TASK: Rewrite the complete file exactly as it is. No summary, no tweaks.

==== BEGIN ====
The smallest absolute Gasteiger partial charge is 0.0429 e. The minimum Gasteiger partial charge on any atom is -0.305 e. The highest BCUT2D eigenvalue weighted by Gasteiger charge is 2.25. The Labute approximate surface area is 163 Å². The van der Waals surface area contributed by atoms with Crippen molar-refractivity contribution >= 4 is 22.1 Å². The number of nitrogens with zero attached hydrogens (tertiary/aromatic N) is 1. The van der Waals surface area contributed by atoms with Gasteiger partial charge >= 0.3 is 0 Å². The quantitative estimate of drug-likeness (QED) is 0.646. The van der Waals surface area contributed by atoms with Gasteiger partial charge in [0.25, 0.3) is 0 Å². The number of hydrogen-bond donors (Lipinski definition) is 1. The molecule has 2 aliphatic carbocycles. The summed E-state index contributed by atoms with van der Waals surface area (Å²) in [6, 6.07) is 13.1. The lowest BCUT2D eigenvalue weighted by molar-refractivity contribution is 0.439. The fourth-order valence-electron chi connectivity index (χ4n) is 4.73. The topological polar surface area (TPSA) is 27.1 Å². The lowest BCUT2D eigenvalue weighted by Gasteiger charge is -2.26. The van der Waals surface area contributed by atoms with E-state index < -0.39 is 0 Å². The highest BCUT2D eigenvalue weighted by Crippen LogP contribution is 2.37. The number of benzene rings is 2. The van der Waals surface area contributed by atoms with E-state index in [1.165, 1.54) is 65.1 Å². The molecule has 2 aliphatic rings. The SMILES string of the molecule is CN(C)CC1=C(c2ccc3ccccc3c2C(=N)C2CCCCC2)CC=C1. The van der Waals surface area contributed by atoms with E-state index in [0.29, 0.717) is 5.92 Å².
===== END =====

The smallest absolute Gasteiger partial charge is 0.0429 e. The minimum Gasteiger partial charge on any atom is -0.305 e. The highest BCUT2D eigenvalue weighted by Gasteiger charge is 2.25. The Labute approximate surface area is 163 Å². The van der Waals surface area contributed by atoms with Crippen molar-refractivity contribution >= 4 is 22.1 Å². The number of nitrogens with zero attached hydrogens (tertiary/aromatic N) is 1. The van der Waals surface area contributed by atoms with Gasteiger partial charge >= 0.3 is 0 Å². The quantitative estimate of drug-likeness (QED) is 0.646. The van der Waals surface area contributed by atoms with Gasteiger partial charge in [0.25, 0.3) is 0 Å². The number of hydrogen-bond donors (Lipinski definition) is 1. The molecule has 2 aliphatic carbocycles. The summed E-state index contributed by atoms with van der Waals surface area (Å²) in [6, 6.07) is 13.1. The lowest BCUT2D eigenvalue weighted by molar-refractivity contribution is 0.439. The fourth-order valence-electron chi connectivity index (χ4n) is 4.73. The topological polar surface area (TPSA) is 27.1 Å². The lowest BCUT2D eigenvalue weighted by Gasteiger charge is -2.26. The van der Waals surface area contributed by atoms with E-state index < -0.39 is 0 Å². The highest BCUT2D eigenvalue weighted by Crippen LogP contribution is 2.37. The number of benzene rings is 2. The van der Waals surface area contributed by atoms with E-state index in [1.165, 1.54) is 65.1 Å². The molecule has 2 aliphatic rings. The SMILES string of the molecule is CN(C)CC1=C(c2ccc3ccccc3c2C(=N)C2CCCCC2)CC=C1. The van der Waals surface area contributed by atoms with E-state index in [0.29, 0.717) is 5.92 Å².